Morici argues it's the other way around. The fact that China has lent the U.S. so much money actually gives the U.S. leverage. That's because China needs a strong U.S. economy if it wants to be paid back in full.

And, of course, China is still dependent on the U.S. consumer. A Treasury official says Geithner will urge China to seek more balanced growth by boosting domestic consumption and depending less on exports.

In IMF Bonds, A Possible Rival For The U.S. Dollar

In IMF Bonds, A Possible Rival For The U.S. Dollar

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In March, Chinese Premier Wen Jiabao warned the United States to guard the value of its currency. Liu Jin/AFP/Getty Images hide caption

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Liu Jin/AFP/Getty Images

In March, Chinese Premier Wen Jiabao warned the United States to guard the value of its currency.

Liu Jin/AFP/Getty Images

In times of global economic crisis, the International Monetary Fund lends money to nations in trouble. But in the current recession, the IMF has found that it, too, is running out of money.

"We have made quite a large number of commitments of our resources in the last year," says Craig Beaumont, division chief of the IMF's finance department. The organization has loaned out about $150 billion, leaving it with just another $50 billion on hand.

Now the IMF has decided to raise an additional $70 billion the same way large companies do — by issuing bonds (a first for the IMF).

That part of the story is simple enough, but the IMF bonds touch on a far more profound topic: namely, what the world's reserve currency should be. Reserve currency acts as an anchor and a safe haven. It's the currency everyone measures their own against, and the one everyone reaches for in times of trouble. Right now, the world uses the U.S. dollar.

But emerging players like China and Russia have said they wouldn't mind if that changed.

And that's where this story gets more complicated. The IMF's new bonds aren't denominated in U.S. dollars. Instead, they'll be issued in a kind of hybrid called Special Drawing Rights. SDRs are a mixture of the U.S. dollar, the British pound, the euro and the Japanese yen.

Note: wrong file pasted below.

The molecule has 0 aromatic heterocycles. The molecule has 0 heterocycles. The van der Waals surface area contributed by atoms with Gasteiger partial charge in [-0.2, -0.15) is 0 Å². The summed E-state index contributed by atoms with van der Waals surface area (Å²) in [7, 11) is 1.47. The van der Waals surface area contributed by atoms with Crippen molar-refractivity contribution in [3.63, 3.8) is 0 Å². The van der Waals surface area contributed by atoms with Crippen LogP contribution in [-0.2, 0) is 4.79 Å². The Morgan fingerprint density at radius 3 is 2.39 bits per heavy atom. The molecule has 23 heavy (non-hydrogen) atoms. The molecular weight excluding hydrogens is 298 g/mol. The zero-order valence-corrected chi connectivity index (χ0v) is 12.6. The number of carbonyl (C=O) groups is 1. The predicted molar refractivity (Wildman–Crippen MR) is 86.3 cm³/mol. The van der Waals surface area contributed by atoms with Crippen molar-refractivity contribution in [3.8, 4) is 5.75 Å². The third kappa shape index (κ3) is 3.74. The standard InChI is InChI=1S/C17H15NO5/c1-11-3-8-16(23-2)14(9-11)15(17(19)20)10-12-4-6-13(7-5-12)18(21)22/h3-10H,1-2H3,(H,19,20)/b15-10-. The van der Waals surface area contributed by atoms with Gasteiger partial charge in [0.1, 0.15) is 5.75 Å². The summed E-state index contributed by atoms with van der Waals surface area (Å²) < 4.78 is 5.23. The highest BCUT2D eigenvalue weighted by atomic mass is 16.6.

The IMF uses SDRs internally, to calculate the money it lends to various nations. A few months ago, the head of China's central bank suggested that SDRs could become the basis for a new kind of global currency.

"The emerging markets are hoping, and China in particular is hoping, that this will start the debate," says Eswar Prasad, a Cornell University professor who once led the China division at the IMF. The bonds could "also start some real progress toward challenging the U.S. dollar's dominance in international financial markets. The Chinese would dearly like to break free of the embrace they have of the U.S. dollar, because they have no alternative, and they would desperately like to have an alternative."

The Problem Of Dollars

Beaumont, of the IMF, is quick to point out that Special Drawing Rights are absolutely not a currency. They're more of an accounting tool, a way to track where the IMF's money is going.

"No one ever carries SDRs around in their pocket," he says.

The problem for China is that it has more money coming in than it knows what to do with. It sells tons of stuff to the U.S. and gets billions of American dollars in return. Where should it put those dollars? Often, China buys U.S. Treasury bonds, because they're the safest investment around.

The IMF bonds will also be very safe, because they're essentially backed by the entire world.

China has pledged to buy what amounts to $50 billion of the new bonds. Russia has pledged to buy up to $10 billion, and so has Brazil.

Against the scale of the global economy, Prasad says, these amounts are relatively small. But if countries decided they didn't trust Treasury bonds so much anymore and began moving a lot of money elsewhere — say, to IMF bonds — that could be a big deal. It could spook the U.S. bond and currency markets, he says, and they are in a fragile mood.

There are a lot of reasons to think China, for all its trash-talking about the dollar, doesn't want to knock it too much. Brad Setser, an economist at the Council on Foreign Relations and an expert on the relationship between the Chinese and American economies, says Beijing would hurt its own cause by moving away from the greenback. "I don't think this is a step toward a new currency that is going to rival the dollar," Setser says.

That's because China needs the dollar to remain strong. It happens to hold more than $700 billion in U.S. Treasury bonds. And it's still buying more.